Entering college and being consistently engaged in all that it has to offer presents a variety of challenges to students. Leaving home, family, and old friends behind and establishing a new “home,” with new friends, and even a new identity, can be difficult as well as exciting. Many students find themselves struggling with issues related to independence, autonomy, and separation from that which was once so familiar and secure. Relationships with new and different others is a sort of medium in which these themes are made manifest, and for this reason, can sometimes be riddled with tensions and stress.
Culture Shock and Homesickness
Living in a new and unfamiliar community is a kind of canvas onto which each of us paints our personalities and needs. For some, the transition is fun and thrilling. For others, it is a loathsome and anxious time. Chances are that, no matter where your “home base” is, our community is different from what is familiar to you. Despite what may be obvious to you about America, the Deep South, Alabama, Tuscaloosa and the University of Alabama, there is much more here than meets the eye. (This is always the case, no matter where you go, because many interesting people, places, and things do no advertising). Those who put effort into learning about life in this area and acquiring new experiences usually are more successful in adapting to the changes that living here can represent. People and organizations can help by introducing you to life here, but what you make of your new life is ultimately up to you.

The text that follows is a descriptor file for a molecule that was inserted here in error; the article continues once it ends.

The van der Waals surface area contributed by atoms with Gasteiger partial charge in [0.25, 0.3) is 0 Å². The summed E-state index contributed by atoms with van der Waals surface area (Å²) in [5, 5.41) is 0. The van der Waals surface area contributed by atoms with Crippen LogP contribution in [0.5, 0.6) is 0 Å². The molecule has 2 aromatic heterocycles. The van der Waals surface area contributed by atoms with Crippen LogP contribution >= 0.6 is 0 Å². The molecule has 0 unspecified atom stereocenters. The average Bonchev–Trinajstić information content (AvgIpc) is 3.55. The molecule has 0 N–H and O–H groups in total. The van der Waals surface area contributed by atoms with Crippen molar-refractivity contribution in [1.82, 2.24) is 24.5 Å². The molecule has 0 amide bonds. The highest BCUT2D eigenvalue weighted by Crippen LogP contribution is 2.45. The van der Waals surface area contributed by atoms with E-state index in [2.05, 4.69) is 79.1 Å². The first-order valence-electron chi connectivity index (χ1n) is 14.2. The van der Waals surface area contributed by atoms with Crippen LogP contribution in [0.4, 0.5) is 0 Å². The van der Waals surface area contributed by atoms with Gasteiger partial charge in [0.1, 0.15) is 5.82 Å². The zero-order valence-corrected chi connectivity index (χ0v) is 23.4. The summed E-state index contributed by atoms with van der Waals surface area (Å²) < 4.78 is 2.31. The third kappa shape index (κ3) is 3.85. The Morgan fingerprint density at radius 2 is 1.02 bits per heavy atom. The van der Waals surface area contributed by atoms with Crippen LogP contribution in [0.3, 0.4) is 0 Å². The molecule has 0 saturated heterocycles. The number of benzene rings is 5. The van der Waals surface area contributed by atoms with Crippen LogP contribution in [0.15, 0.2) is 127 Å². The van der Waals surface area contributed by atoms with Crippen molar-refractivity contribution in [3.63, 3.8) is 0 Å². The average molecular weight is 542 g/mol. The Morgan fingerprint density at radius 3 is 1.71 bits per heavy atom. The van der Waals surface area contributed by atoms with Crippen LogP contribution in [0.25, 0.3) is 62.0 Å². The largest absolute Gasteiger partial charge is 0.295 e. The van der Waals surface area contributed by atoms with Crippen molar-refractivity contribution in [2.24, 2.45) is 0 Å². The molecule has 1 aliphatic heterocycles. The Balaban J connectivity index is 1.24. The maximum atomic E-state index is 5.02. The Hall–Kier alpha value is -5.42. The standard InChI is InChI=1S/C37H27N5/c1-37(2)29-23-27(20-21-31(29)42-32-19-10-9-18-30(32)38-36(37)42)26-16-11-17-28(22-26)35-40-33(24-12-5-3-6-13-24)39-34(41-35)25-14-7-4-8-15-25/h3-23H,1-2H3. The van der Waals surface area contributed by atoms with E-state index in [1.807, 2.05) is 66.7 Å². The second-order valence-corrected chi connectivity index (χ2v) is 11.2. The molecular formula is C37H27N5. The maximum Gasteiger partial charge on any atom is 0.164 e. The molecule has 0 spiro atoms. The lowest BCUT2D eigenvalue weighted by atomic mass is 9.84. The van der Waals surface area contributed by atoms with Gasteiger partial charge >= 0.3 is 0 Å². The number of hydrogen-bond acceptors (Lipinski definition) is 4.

Loneliness and Boredom
It is relatively easy to feel disenfranchised, lonely, and bored in a new and unfamiliar community, if only because newcomers are usually only aware of the most obvious of its aspects. Regardless of how it may seem to you, there is a niche for everyone, though it may take work to discover yours. There are dozens of student organizations and groups on our campus, representing a wide range of interests and hobbies. There are many opportunities for recreation, both on and off campus, and many of these are free or the cost is covered by fees you already pay. Options for volunteer work abound, and provide an interesting way to meet new people and acquire new skills. Many local religious groups offer groups and programs for singles, which can provide a refreshing alternative to “The Strip” or organized parties. Refer to the Crimson White publications, The Office of the Dean of Students, and local civic and social service organizations for more information.
As a student you will come into contact with others who are very different than you. Differences can be found on any dimension: race, ethnic identity, national origin, religious beliefs, sexual preference, economic status, and others. When people with such differences come together in one, relatively small community, there is much opportunity for both conflict and mutual enrichment. A very important part of the mission of the University of Alabama involves expanding the intellect and experience of students, and it is hoped that all will benefit from the full range of opportunities available to them. Approaching different others with open mind and acceptance will help you obtain this benefit. This does not mean that you are expected to endorse or condone the beliefs and behavior of others. Rather, it means learning what you can about the variety of human experience and using it to enrich your own life and give productive voice to your opinions.
“Adapt and overcome” is a saying the Marines use when faced with obstacles. If you find that you are having difficulty positively adapting to the social and cultural challenges you face at the University of Alabama, counseling may be of help. Contact the Counseling Center at 348-3863 for an appointment.